The architecture of Swin-Unet is shown below.
The input image is first patched by separating it into 4x4 pixel squares, which are fed into the Swin Transformer block, where downsampling is performed in the Patch Merging layer The Patch Expanding layer does the opposite: it merges in the upsampled features from the encoder through skip connections to compensate for the loss of spatial information due to downsampling.
The Swin Transformer, the basic unit of Swin-Unet, is shown below.
The Swin Transformer does not use the traditional Multi-head Self Attention module in its entirety; the Swin Transformer consists of a LayerNorm layer (LN The Swin Transformer consists of a LayerNorm layer (LN) and a window-based Multi-head Self Attention (W-MHA) layer.
We performed the segmentation task using the Synapse multi-organ segmentation dataset (henceforth Synapse), which contains 30 cases (note: there are about 3800 images per case since they are CTs) The results are shown below.
Eight abdominal organs were used (aorta, gallbladder, spleen, left and right kidneys, liver, pancreas, and stomach) and the evaluation was performed using the average Dice coefficient (DSC) and mean Hausdorff distance (HD) were used for evaluation; the models in bold are those achieving the maximum score, e.g. Att-UNet performed best for the aorta (Aorta). The proposed Swin Unet achieves the highest scores for the left kidney, liver, spleen, and stomach and outperforms existing methods in the overall average The proposed Swin-UNet has the highest scores for the left kidney, liver, spleen, and stomach and outperforms the existing methods in the overall average.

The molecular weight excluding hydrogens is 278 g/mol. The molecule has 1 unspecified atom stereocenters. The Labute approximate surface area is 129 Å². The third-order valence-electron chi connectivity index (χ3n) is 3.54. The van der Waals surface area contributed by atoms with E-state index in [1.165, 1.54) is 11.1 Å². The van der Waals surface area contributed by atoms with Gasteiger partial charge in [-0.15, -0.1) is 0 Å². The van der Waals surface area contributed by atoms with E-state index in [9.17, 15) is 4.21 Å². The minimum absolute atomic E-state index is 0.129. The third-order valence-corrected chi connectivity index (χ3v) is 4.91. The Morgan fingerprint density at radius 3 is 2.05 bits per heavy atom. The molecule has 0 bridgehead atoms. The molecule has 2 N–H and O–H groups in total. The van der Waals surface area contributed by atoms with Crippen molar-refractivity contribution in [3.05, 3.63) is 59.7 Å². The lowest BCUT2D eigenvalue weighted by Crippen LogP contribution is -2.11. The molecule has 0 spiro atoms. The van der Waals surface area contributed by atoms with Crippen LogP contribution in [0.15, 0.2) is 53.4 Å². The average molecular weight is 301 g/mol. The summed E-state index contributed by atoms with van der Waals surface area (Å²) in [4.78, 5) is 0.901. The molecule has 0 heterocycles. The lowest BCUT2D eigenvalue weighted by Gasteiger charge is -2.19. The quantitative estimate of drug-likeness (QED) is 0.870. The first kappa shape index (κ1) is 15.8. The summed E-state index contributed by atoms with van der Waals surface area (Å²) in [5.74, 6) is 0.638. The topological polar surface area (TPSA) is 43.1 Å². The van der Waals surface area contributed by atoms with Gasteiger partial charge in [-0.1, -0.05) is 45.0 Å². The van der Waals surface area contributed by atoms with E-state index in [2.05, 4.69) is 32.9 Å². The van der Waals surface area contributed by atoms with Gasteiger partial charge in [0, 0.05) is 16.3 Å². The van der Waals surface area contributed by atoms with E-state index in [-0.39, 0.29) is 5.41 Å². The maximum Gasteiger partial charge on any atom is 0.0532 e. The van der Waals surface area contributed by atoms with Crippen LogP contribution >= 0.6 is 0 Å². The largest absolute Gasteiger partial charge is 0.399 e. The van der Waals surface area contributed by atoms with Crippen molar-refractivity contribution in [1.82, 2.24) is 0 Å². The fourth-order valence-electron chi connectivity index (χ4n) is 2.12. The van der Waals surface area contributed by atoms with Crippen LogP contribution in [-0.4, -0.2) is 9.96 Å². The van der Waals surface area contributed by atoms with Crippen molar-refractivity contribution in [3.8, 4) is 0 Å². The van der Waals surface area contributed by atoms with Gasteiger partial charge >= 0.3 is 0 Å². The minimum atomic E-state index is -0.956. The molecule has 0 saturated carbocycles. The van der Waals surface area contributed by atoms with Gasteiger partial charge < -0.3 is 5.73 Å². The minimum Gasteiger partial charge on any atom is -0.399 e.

An example of segmentation is shown above, from left to right: correct label, Swin Unet, TransUNet, AttUnet, and The yellow pancreas is a difficult organ to detect because it is flat; the bottom row shows that there is a large difference in the segmentation of the pancreas.
In this paper, we proposed a Transformer-based U-Net for medical image segmentation. To learn global information by Transformer, we used Swin Transformer The results show that Swin Unet performs well in the multi-organ segmentation task.